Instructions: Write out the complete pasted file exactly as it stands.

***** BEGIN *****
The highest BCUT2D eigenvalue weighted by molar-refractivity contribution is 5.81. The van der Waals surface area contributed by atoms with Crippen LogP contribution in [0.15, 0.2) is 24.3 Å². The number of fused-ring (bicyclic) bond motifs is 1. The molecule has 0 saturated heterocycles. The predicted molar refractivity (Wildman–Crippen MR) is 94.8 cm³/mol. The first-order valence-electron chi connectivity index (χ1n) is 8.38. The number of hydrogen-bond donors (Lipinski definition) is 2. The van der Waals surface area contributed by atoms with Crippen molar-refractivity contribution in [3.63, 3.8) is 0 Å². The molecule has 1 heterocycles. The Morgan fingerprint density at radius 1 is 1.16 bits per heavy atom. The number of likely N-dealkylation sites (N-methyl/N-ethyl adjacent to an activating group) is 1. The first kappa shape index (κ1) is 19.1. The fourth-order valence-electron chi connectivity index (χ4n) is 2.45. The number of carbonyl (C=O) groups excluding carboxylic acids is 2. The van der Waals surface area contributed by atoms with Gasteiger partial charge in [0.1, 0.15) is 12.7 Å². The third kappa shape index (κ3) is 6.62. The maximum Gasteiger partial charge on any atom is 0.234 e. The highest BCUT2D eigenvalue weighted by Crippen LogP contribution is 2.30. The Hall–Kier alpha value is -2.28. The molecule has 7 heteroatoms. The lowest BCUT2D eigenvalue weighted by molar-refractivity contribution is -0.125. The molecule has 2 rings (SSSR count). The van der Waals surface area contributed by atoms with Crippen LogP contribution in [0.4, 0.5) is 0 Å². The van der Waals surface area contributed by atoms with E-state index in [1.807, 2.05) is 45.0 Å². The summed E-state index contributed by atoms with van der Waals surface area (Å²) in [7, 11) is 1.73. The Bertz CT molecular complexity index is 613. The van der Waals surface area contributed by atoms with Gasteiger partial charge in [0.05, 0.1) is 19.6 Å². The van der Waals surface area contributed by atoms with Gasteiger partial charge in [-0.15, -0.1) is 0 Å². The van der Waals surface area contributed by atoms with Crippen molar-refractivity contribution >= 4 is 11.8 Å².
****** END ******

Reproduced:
The highest BCUT2D eigenvalue weighted by molar-refractivity contribution is 5.81. The van der Waals surface area contributed by atoms with Crippen LogP contribution in [0.15, 0.2) is 24.3 Å². The number of fused-ring (bicyclic) bond motifs is 1. The molecule has 0 saturated heterocycles. The predicted molar refractivity (Wildman–Crippen MR) is 94.8 cm³/mol. The first-order valence-electron chi connectivity index (χ1n) is 8.38. The number of hydrogen-bond donors (Lipinski definition) is 2. The van der Waals surface area contributed by atoms with Crippen molar-refractivity contribution in [3.63, 3.8) is 0 Å². The molecule has 1 heterocycles. The Morgan fingerprint density at radius 1 is 1.16 bits per heavy atom. The number of likely N-dealkylation sites (N-methyl/N-ethyl adjacent to an activating group) is 1. The first kappa shape index (κ1) is 19.1. The fourth-order valence-electron chi connectivity index (χ4n) is 2.45. The number of carbonyl (C=O) groups excluding carboxylic acids is 2. The van der Waals surface area contributed by atoms with Gasteiger partial charge in [0.1, 0.15) is 12.7 Å². The third kappa shape index (κ3) is 6.62. The maximum Gasteiger partial charge on any atom is 0.234 e. The highest BCUT2D eigenvalue weighted by Crippen LogP contribution is 2.30. The Hall–Kier alpha value is -2.28. The molecule has 7 heteroatoms. The lowest BCUT2D eigenvalue weighted by molar-refractivity contribution is -0.125. The molecule has 2 rings (SSSR count). The van der Waals surface area contributed by atoms with Crippen LogP contribution in [0.4, 0.5) is 0 Å². The van der Waals surface area contributed by atoms with E-state index in [1.807, 2.05) is 45.0 Å². The summed E-state index contributed by atoms with van der Waals surface area (Å²) in [7, 11) is 1.73. The Bertz CT molecular complexity index is 613. The van der Waals surface area contributed by atoms with Gasteiger partial charge in [0.05, 0.1) is 19.6 Å². The van der Waals surface area contributed by atoms with Gasteiger partial charge in [-0.15, -0.1) is 0 Å². The van der Waals surface area contributed by atoms with Crippen molar-refractivity contribution >= 4 is 11.8 Å².